The advantages of using dry ice blasting to clean solar panels over pole fed pure water systems
A month ago i talked about a series of tests Optimum have been commisioned to carry out at a Solar Farm.
My previous blog describes the task in more depth, but here is a brief synopsis; a client is becoming concerned that, after cleaning of their solar panels had been carried out (by pole fed water and an industry standard solar panel cleaning chemical), the output of the solar panels rapidly diminished. Usually after 3-4 days the array could lose up to 5% of total output and after 1 week be back to around a 7% loss of output (the point at where output loss was before cleaning). Below are the results so far:
The array is made up of 11,300 245W panels and our test results after 1 month are as follows:
- kWh loss before cleaning work takes place = 840kWh per day
- kWh loss 4 days after pole fed water+chemical = 227kWh per day
- kWh loss 4 days after dry ice cleaning = 87kWh per day
- kWh loss 10 days after pole fed water+chemical = 433kWh per day
- kWh loss 10 days after dry ice cleaning = 102kWh per day
- kWh loss 25 days after pole fed water+chemical = 579kWh per day
- kWh loss 25 days after dry ice cleaning = 159kWh per day
(There is no scientific evidence to prove that all solar panels would lose output in such a short period. Lots of factors come in to play such as weather and location to other airbourne contaminants, this particular test was run in July 2013, conditions were very dry and hot. The main source of airbourne pollutant is from an adjacent cattle farm and a major motorway)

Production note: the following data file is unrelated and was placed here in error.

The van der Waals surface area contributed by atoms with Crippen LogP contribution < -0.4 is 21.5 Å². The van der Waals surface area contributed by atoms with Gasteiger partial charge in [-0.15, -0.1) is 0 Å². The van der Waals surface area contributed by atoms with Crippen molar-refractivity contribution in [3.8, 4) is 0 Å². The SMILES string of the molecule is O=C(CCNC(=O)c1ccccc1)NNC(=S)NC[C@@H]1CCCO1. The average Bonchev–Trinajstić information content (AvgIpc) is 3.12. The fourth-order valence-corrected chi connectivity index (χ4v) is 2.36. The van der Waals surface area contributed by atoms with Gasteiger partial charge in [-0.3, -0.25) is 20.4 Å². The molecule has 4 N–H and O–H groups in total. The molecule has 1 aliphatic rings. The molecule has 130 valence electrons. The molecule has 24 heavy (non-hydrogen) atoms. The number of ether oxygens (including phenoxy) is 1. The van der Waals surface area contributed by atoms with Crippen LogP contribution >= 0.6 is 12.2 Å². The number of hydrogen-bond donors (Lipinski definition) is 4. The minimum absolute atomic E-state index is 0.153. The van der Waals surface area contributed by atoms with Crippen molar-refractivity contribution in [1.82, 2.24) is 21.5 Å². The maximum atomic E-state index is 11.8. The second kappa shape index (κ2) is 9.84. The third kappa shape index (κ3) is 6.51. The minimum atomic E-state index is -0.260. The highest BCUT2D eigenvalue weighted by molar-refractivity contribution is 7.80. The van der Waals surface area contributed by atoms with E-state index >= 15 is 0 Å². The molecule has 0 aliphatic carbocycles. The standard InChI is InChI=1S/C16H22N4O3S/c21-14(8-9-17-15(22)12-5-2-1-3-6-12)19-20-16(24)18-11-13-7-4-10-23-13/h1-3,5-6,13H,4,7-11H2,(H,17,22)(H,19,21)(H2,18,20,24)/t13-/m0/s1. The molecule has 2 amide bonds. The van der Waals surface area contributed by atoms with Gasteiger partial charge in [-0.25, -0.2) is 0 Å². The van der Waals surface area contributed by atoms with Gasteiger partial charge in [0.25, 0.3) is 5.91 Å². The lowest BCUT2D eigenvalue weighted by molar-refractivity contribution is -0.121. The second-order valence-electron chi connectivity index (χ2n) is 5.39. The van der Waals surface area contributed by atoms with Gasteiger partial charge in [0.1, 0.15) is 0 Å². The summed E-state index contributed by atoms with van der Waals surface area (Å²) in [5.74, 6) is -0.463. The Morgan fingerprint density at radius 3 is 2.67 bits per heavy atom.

The results show that there is a significant slowdown in the build up of contaminants after dry ice blasting is performed. Does this equate to savings? If you analyse the results in terms of every kWh lost from output as being directly linked to energy costs, then yes, dry ice blast cleaning is more cost efficient.
But, as i mentioned on a previous blog, dry ice will not compete with water+ chemical on price. To clean 11,300 panels with dry ice will work out to be nearly double the cost. What we are trying to ascertain from these test results is if the cost of dry ice blast cleaning can be offset by 1) less frequent cleaning schedule due to a slower build up of a contaminant and 2) is the output/production increase, whilst the contaminant builds up, financially better during the time it takes for the panels to reach a 840kWh per day loss.
We do know that dry ice cleaning is a better solution in fully removing the layer of bio film that attaches to solar panels. If the bio film isnt removed, in its entirety, then pollutants easliy stick back to the surface and production is significantly reduced in a matter of days.
It will be interesting to see how long it takes for the kWh loss per day to reach 840, the point at where the test started!
It has been great to be involved in the tests and Optimum Dry Ice Blasting would like to thank Trevor Brierly and his team for all of their input.
Second round of results to be posted soon!
By Ian Reynolds